The man who looked square in my eyes from his car, which he had slowed right down, and aggressively said “See you? I’d fuck you.” I still recall the guilt I felt because I swore at him, while wearing Labour campaigning material.

The man in my local shop who I’m relatively friendly with, who tells everyone that when he hugged me (unexpectedly) I completely froze. He thinks this is hilarious.

The man at a work party who I’d never met but kissed both my breasts whilst I danced with a friend.

As much as I struggled with where to start, I’m struggling with where to stop. So as I said at the beginning, this list is by no means exhaustive but I’m hoping it starts to show how early fear of male violence and predatory behaviour starts, how normalised it becomes, and why men need to start having conversations with themselves about how to do better. The same conversations that women have, about how to stay confident and keep their own agency.

It is absolutely not all men, and I have some amazing men in my life who I completely trust, but it is enough men to make every man a potential threat and only men can solve this. Analyse your own behaviour and if there are women still in your life that you think you’ve treated badly, apologise. I have had apologies from two men, who I don’t really speak to anymore but they sought me out to say that from speaking to other women they realised their actions ‘weren’t ok’. It is heartening to know that these conversations are happening. Call out your friends, leave women alone in public spaces, and educate your sons. We can do better for future generations if we start these conversations early and revisit them often.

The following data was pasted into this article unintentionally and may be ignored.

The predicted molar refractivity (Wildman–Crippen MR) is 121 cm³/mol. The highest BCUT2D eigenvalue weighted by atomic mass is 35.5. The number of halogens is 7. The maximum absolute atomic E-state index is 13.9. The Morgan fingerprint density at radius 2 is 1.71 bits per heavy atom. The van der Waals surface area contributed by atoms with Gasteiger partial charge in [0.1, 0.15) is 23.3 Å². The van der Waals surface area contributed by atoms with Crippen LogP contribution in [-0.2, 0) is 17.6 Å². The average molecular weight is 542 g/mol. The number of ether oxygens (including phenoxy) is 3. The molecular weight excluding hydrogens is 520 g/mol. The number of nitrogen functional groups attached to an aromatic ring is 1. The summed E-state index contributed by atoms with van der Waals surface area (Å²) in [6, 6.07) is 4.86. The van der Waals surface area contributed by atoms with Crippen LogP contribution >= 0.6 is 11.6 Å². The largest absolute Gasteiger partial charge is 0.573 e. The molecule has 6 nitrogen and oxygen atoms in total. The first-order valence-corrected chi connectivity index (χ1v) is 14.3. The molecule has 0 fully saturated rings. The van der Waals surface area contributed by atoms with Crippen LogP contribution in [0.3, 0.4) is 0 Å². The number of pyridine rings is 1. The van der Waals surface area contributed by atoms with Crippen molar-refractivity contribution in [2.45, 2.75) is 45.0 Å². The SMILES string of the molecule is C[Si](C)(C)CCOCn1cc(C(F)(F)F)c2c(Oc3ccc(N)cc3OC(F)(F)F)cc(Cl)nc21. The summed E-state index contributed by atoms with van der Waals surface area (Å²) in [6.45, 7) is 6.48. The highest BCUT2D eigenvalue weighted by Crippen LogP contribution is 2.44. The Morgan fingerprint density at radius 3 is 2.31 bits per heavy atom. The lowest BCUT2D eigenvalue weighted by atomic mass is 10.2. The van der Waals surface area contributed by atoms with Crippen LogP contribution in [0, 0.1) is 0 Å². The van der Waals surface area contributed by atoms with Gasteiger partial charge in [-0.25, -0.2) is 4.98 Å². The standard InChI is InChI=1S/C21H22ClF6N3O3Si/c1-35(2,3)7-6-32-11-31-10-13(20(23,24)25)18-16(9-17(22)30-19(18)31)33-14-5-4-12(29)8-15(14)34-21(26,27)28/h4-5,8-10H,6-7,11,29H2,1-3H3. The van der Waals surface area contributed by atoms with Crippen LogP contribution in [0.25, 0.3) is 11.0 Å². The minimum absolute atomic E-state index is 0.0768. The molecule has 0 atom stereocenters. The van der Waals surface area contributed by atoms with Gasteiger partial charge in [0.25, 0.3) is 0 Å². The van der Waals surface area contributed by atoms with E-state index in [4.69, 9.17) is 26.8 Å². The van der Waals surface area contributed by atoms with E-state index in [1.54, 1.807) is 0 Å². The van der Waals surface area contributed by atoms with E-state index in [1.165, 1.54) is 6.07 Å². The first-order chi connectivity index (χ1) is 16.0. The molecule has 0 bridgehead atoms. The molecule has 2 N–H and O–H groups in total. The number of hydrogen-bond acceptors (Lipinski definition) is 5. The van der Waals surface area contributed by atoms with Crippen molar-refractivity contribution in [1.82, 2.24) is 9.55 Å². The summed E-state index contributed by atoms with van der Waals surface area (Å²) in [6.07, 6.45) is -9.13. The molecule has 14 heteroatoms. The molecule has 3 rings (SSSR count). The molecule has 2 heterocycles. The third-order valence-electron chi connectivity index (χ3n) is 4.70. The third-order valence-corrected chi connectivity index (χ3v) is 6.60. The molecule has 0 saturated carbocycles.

Any woman interested in campaigning for gender equality can join Fawcett Medway, we will be hosting more events over the coming months. Further information on us and how you can get involved can be found here.

I promise we have fun as well as the heavier stuff!

Lia Mandaracas is a Medway mum, Labour activist, and Medway Fawcett member who is passionate about improving local lives.

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2 Replies to “Not all men, but far too many”

  1. Very sorry to read about this huge number of assaults and harassments throughout the last twenty years, Lia. I really hope that the result of you and the (sadly) millions of other women / girls in the UK speaking out like this can make men realise the harm they have inflicted, and are inflicting, and behave respectfully around women / girls in future.